By Daniel Hunter
The Adzuna Jobs Index reveals clear signs of improvement in the labour market this month, despite the struggling economy and Britain losing its AAA credit rating.
There are currently 491,298 live vacancies in UK, up 4% over 6 months. The ONS is also reporting Job Seekers Allowance claimants falling to 1.54m, a drop of 12,500 month on month.
The swell in vacancies and the continued decline in claimant numbers has resulted in 3.22 job seekers per vacancy across Britain. While these numbers create the beginnings of a positive picture, the rate at which salaries are declining across the country should be a concern.
“It’s been a fairly positive start to the year, with solid vacancy figures showing the labour market is relatively robust, despite the looming threat of a triple-dip recession," Adzuna Co-Founder Andrew Hunter said.
"While encouraging, it’s far too early to pop the champagne corks. Many parts of the UK such as East Midlands and Yorkshire remain in crisis with job stock numbers dwindling and average wages decreasing. Youth unemployment continues to be the greatest issue facing the British job market today. There are still 974,000 16 to 24 year olds unemployed in Britain and 17 applicants for every entry level vacancy. Our data suggests steady improvement in the number of jobs in the UK in Q1, but continued stagnation of salaries.”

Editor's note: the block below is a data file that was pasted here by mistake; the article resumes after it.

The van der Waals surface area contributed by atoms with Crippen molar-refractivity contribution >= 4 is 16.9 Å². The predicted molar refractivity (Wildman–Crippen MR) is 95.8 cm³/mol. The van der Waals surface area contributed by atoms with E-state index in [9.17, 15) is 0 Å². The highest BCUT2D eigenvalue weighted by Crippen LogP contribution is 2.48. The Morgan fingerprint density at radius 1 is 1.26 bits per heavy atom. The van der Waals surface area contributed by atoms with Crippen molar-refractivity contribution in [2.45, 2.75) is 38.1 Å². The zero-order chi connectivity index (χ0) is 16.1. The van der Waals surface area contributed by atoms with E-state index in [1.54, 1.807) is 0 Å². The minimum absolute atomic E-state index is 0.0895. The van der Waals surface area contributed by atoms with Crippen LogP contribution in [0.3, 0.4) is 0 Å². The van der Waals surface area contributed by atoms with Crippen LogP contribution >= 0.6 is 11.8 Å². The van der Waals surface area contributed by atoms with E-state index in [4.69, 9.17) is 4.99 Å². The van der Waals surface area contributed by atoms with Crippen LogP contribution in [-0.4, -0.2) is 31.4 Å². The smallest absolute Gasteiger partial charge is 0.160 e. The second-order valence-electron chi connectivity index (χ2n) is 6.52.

As the job market swells with fresh vacancies, competition for jobs has fallen by 3% this February. While southern cities dominate the hotspot list, Aberdeen and Manchester are real pockets of opportunity north of the border.
Jobseekers should head to Aberdeen, Cambridge and Guildford where there are more vacancies than unemployed. Hull is the hardest city in the UK to find a job with 51 applicants chasing every vacancy. Edinburgh and Cardiff may not have made the top 10 list, but competition for jobs has decreased by up to 25% in the past 6 months, while Slough, London and Brighton have all worsened.
While average salaries have increased marginally in the month from January to February 2013, pay packets across the UK are significantly lower than the highs of the summer of 2012 — this is primarily due to the rise of part time workers in Britain. Wales & the North West of England are the worst paying regions in the UK with average advertised salaries in February of £24,661 and £27,778 respectively.
For the second month in a row, the Energy, Oil & Gas industry is the top paying sector in Britain, with average wages sitting at £47,232. Jobseekers looking for a pay rise should look to head to London and the South East of England where wages are consistently higher than the national average.
“Market analysts, policy makers and commentators should be delighted to see this additional job market data becoming available. Confusion is rife about the state of the labour market — which seems to be so much stronger than GDP figures would suggest — so this extra insight is most welcome," British statistician and economist Simon Briscoe said.
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